Import cargo volume at the United States’ major retail container ports has begun its annual climb toward summer levels but is expected to be largely flat when compared with last year’s record high numbers, according to the monthly Global Port Tracker report released today by the National Retail Federation and Hackett Associates.
“Last year was a roller coaster but this year we’re expecting a nice, steady climb right through the summer,” NRF Vice President for Supply Chain and Customs Policy Jonathan Gold said
. “We’re finally getting back to normal patterns as cargo builds up toward the back-to-school season and eventually the holiday season. Despite the year-over-year comparisons, these are still strong numbers.”
Ports covered by Global Port Tracker handled 1.54 million Twenty-Foot Equivalent Units in February, the latest month for which after-the-fact numbers are available. That was up 3.7 percent from January and a dramatic 28.9 percent from unusually low figures in February 2015, when a new contract with dockworkers ended a near-shutdown at West Coast ports. One TEU is one 20-foot-long cargo container or its equivalent.
March was estimated at 1.35 million TEU, down 22.1 percent from the flood of traffic seen last year as the new contract released a backlog of cargo. April is forecast at 1.5 million TEU, down 0.8 percent from last year; May at 1.58 million TEU, down 2.1 percent; June at 1.56 million TEU, down 0.6 percent; July at 1.61 million TEU, down 0.5 percent, and August also at 1.61 million TEU, down 3.9 percent.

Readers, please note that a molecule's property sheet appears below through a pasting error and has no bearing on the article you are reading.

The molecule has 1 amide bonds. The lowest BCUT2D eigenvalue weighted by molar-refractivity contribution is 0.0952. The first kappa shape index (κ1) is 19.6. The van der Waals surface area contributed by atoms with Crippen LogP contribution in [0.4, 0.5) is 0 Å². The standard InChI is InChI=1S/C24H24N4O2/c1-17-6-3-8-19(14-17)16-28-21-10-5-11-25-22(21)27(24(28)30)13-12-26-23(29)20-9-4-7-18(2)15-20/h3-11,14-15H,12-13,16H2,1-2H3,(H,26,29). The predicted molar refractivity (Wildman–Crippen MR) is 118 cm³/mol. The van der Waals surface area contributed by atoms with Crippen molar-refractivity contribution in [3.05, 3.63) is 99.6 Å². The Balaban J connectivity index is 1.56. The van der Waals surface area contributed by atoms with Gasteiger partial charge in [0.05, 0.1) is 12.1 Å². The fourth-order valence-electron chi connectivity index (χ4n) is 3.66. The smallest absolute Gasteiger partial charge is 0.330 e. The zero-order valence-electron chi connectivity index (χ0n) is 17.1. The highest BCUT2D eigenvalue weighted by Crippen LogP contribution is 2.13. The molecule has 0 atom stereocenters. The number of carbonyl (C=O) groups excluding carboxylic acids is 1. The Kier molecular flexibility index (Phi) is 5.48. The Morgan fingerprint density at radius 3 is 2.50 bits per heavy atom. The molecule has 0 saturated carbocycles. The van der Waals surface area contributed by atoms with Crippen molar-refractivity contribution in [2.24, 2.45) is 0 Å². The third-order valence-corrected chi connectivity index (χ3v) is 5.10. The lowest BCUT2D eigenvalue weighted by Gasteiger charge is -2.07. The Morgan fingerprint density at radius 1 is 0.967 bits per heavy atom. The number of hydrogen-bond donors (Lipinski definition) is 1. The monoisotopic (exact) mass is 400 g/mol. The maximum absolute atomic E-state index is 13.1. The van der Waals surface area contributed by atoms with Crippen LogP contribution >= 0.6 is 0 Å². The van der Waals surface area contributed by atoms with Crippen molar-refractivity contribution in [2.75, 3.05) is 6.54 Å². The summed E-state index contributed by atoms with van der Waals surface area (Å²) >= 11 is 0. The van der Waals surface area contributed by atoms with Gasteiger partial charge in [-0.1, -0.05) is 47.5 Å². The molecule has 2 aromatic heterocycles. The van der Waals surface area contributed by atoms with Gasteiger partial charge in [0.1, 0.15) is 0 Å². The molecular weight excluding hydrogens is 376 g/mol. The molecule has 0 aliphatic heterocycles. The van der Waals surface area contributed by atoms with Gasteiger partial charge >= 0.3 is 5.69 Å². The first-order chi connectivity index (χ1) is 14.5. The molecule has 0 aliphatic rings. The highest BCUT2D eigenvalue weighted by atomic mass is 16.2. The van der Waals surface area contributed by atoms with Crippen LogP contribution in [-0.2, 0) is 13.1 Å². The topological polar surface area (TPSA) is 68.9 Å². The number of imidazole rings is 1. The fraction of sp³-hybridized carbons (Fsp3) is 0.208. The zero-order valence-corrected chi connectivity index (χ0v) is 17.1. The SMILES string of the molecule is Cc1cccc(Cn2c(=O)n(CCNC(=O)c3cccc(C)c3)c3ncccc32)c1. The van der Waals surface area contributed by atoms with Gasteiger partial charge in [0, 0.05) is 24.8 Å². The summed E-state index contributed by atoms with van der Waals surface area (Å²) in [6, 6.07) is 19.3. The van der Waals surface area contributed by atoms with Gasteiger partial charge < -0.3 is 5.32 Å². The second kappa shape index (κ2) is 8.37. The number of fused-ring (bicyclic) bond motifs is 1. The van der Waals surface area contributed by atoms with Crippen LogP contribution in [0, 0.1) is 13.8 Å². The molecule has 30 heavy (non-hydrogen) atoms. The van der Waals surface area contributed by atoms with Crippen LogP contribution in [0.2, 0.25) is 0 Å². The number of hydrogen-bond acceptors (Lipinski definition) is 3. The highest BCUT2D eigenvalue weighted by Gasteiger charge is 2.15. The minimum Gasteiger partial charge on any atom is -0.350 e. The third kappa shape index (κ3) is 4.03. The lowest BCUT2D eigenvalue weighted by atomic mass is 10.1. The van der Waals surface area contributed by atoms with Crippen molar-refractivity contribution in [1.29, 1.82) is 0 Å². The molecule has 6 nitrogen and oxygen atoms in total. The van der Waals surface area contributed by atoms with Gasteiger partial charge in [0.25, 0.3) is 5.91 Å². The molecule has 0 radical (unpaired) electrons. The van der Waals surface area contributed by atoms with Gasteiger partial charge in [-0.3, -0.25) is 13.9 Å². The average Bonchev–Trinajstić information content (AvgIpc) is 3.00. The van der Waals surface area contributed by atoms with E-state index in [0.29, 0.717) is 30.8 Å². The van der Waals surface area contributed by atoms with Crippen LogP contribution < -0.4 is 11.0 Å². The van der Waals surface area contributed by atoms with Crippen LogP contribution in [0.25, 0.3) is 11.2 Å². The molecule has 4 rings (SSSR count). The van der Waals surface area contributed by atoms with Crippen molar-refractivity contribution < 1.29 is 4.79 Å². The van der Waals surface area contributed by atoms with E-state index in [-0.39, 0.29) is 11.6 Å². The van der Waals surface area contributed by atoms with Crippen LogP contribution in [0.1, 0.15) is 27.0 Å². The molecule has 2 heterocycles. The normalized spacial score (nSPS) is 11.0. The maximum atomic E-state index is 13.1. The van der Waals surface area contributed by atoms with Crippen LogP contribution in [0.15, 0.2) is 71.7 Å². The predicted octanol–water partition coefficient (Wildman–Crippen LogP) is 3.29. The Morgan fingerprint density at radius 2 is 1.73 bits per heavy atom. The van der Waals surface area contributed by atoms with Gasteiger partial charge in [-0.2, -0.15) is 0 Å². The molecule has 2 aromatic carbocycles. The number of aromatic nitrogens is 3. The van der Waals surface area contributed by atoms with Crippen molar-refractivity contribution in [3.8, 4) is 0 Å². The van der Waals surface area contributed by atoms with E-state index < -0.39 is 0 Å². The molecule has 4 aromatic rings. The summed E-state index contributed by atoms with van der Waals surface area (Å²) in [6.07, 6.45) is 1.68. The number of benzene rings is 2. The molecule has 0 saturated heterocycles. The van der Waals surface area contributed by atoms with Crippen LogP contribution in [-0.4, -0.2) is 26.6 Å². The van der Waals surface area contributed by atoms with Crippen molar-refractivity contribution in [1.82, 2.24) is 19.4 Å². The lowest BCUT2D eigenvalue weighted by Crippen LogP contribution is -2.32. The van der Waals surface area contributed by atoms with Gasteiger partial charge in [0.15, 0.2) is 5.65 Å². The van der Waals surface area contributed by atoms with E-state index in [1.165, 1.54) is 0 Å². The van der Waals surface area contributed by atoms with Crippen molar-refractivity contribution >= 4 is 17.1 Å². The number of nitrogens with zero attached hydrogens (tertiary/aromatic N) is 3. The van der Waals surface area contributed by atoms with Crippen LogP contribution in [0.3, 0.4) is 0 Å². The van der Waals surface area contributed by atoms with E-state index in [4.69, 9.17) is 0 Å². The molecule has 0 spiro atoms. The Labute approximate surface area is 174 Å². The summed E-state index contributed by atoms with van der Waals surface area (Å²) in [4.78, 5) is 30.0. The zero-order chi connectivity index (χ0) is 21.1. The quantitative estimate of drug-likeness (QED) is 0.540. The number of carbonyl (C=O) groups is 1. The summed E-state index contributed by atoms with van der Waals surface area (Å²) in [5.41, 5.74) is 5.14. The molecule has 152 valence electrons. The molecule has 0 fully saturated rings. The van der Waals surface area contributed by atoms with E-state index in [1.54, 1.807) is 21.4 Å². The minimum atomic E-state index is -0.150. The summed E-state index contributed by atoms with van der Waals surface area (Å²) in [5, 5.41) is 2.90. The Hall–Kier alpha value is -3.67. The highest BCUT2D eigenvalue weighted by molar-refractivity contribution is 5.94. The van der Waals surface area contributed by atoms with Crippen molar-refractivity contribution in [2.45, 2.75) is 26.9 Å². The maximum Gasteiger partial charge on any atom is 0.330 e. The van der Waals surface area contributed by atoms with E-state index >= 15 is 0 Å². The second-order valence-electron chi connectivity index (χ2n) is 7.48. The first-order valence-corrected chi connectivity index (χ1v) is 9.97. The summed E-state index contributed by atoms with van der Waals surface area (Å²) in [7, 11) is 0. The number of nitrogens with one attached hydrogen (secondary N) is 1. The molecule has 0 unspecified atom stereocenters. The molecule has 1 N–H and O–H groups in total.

The first half of 2016 is expected to total 9 million TEU, up 1.8 percent from the same period in 2015. Total volume for 2015 was 18.2 million TEU, up 5.4 percent from 2014.
Despite high retail inventory levels and other mixed economic indicators, Hackett Associates Founder
Ben Hackett noted that overall retail sales were up 0.2 percent in February over January and 0.6 percent when gasoline, automobiles and restaurants are excluded.
“That was not spectacular but still up, suggesting that there is still some steam left in U.S. consumers,” Hackett said. “They are shrugging off the gloomy global outlook.”